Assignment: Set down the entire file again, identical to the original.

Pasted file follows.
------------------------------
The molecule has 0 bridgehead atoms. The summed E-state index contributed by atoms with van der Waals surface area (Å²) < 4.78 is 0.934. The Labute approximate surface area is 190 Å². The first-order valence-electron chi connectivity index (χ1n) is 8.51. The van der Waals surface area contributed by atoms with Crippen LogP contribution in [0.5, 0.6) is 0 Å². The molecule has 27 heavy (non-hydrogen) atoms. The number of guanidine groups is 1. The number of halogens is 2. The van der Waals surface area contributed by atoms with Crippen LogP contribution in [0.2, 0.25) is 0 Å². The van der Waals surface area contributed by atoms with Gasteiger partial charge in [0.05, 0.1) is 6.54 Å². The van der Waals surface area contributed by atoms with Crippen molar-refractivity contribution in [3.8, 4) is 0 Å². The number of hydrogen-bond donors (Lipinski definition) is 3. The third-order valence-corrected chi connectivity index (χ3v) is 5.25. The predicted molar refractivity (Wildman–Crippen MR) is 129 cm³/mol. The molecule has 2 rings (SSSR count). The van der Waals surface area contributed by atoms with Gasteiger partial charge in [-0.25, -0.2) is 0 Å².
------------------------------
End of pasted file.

The molecule has 0 bridgehead atoms. The summed E-state index contributed by atoms with van der Waals surface area (Å²) < 4.78 is 0.934. The Labute approximate surface area is 190 Å². The first-order valence-electron chi connectivity index (χ1n) is 8.51. The van der Waals surface area contributed by atoms with Crippen LogP contribution in [0.5, 0.6) is 0 Å². The molecule has 27 heavy (non-hydrogen) atoms. The number of guanidine groups is 1. The number of halogens is 2. The van der Waals surface area contributed by atoms with Crippen LogP contribution in [0.2, 0.25) is 0 Å². The van der Waals surface area contributed by atoms with Gasteiger partial charge in [0.05, 0.1) is 6.54 Å². The van der Waals surface area contributed by atoms with Crippen molar-refractivity contribution in [3.8, 4) is 0 Å². The number of hydrogen-bond donors (Lipinski definition) is 3. The third-order valence-corrected chi connectivity index (χ3v) is 5.25. The predicted molar refractivity (Wildman–Crippen MR) is 129 cm³/mol. The molecule has 2 rings (SSSR count). The van der Waals surface area contributed by atoms with Gasteiger partial charge in [-0.25, -0.2) is 0 Å².